In May, Securelist released their quarterly report on spam and phishing covering this year’s first quarter. Spam had been – and remains – one of the peskiest problems corporate IT staff has to deal with. The amount of spam in the world email traffic is currently just below 60%; it’s much less than a few years ago when it was towering above 90%, but still it’s a bit too much. The primary problem is not the junk mail itself; on its own it’s almost harmless. When it’s interspersed with malware or phishing letters is when it puts you in direct peril.
So, what’s up this quarter?
“In January 2014 the New gTLD program of registration for new generic top-level domains designated for certain types of communities and organizations was launched. The main advantage of this program is the opportunity for organizations to choose a domain zone that is clearly consistent with their activities and the themes of their sites,” Securelist said.
#spam and #phishing in Q1, 2015: banks and banking #TrojansTweet
The new business opportunities provided by the New gTLD program were enthusiastically endorsed by the Internet community. Unsuprisingly, spammers and cybercriminals were quick to react as well. Almost immediately, new domain zones became an arena for the large-scale distribution of advertising spam, phishing, and malicious emails. Cybercriminals registered domains to spread spam mass mailings, hacked existing sites to place spam pages, and/or used these and other web resources in chains that redirect users to spam sites.
As such there was a dramatic increase in the number of new domains doling out spam of every imaginable sort, with content both related and totally unrelated to the domain name. While .work domains were spamming out the various service offers such as household maintenance, construction, or equipment installation (which doesn’t really inspire respect for a businesses that uses such promotions), .science spam domains advertised criminal lawyers along with various education courses.
By the way, there are also .color domains such as .blue, .pink, etc. They turned out to be the source of spam promoting Asian dating sites.
Now, the real dangers
As said above, spam becomes really problematic as soon as it is used to spread malware or gets “infested” with phishing.
Q1 was by no means an exception in that regard: There were more than enough occasions where malicious attachments were spammed. In the first quarter of 2015, the fraudsters often used spam to distribute macro viruses – programs written in the macro languages built into data processing systems (text and graphic editors, spreadsheets, etc.). Unsurprisingly, in these cases, malicious attachments were Microsoft Office documents (.doc, .xls) which launched VBA scripts when opened. The script then downloaded and installed other malicious programs, such as banking Trojans.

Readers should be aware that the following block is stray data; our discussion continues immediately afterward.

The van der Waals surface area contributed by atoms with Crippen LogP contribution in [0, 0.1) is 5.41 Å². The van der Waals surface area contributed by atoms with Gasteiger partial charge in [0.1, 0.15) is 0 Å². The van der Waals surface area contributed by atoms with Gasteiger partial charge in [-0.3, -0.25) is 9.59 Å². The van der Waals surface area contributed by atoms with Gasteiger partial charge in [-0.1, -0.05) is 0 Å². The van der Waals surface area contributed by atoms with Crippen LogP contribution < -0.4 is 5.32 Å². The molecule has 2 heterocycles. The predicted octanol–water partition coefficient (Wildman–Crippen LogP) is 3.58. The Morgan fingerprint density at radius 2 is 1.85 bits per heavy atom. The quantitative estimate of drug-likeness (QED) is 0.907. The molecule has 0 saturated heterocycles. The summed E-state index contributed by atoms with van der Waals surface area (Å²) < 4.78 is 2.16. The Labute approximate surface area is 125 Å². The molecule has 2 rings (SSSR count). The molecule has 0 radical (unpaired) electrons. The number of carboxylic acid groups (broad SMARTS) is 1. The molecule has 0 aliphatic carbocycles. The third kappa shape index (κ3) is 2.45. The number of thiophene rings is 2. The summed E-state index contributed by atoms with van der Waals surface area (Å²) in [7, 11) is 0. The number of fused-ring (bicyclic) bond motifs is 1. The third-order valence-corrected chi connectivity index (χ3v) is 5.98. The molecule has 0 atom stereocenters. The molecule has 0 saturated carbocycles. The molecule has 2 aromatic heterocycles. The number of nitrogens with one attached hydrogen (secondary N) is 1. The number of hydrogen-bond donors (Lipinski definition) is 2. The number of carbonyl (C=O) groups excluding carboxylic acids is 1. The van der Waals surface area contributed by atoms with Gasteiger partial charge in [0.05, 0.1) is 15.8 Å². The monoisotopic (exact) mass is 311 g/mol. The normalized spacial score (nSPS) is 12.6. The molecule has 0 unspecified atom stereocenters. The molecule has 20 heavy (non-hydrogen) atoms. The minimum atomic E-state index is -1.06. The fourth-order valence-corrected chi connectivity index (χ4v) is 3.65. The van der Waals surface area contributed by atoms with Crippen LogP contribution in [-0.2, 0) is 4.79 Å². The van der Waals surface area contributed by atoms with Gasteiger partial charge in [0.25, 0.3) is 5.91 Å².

“Basically, malicious attachments imitated various financial documents: notifications of a fine or a money transfer, unpaid bills, payments, orders and complaints, e-tickets, etc.,” Securelist said. “Among these fraudulent notifications were fake messages written on behalf of public services, stores, hotel, airlines and other well-known organizations.”
At least once there had been a mass mailing detected with all messages based on the single template, with only the sender address and the amount of money specified in the subject and the body of the message being varied. The attachment was a document with garbled text looking like an incorrect display of coding. Fraudsters tried to convince the victims to enable macros in order to have their virus launched. Microsoft disabled macros by default back in 2007 for safety reasons. Now criminals are trying to convince users to power down their shields – hopefully without much success.
Interspersed with malware and phishin, spam becomes a direct #cyberthreat. #securityTweet
Trojan-Banker.Win32.ChePro.ink was the malware most often distributed via email; a downloader that brings in Trojans designed to steal confidential financial information. Most malicious programs of this type are aimed at Brazilian and Portuguese banks.
In the first quarter of 2015, the Anti-Phishing system was triggered 50,077,057 times on the computers of Kaspersky Lab users. This is 1 million more than in the previous quarter.
Given that there was some slight drop in the overall amount of spam compared to Q4, 2014, +1 million phishing alerts looks especially set off.
Kaspersky Lab’s statistics show that Global Internet Portals (Email, Search engines, etc.) are at the top of the ranking of organizations attacked by phishers – above 25%. Facebook, Google and Yahoo! are the most attacked entities, just like in Q4, 2014.
Financial organizations – banks, online stores, and electronic payment systems are attacked the most: above 37%.
The sharing of spam in email traffic in the first quarter of 2015 was 59.2%, which is 6 percentage points less than in the previous quarter. Might’ve been seasonal change: after all, major holiday seasons in Western Countries are in Q4, which spammers and scammers are try to exploit.
Phishing grows. So do the banking Trojans. That is the trend with cybercriminals going after the money – preferably the money owned by the organizations.
From the previous quarterly reports, it looks like the amount of spam is steadily going down: from 80.5% of the overall mail traffic in Q1, 2010 to the current 59.2%. In first quarters there are drops, followed by increases in Q2. But in general spam is dwindling. The war is far from being won, but there are reasons for some optimism. Because it is clear that antispam tools’ efficiency is improving, although technical means to counter spam are just a part of what is necessary to beat this problem. The other – extremely important – part is to keep people informed and educated on how not to get duped by spammers and phishers.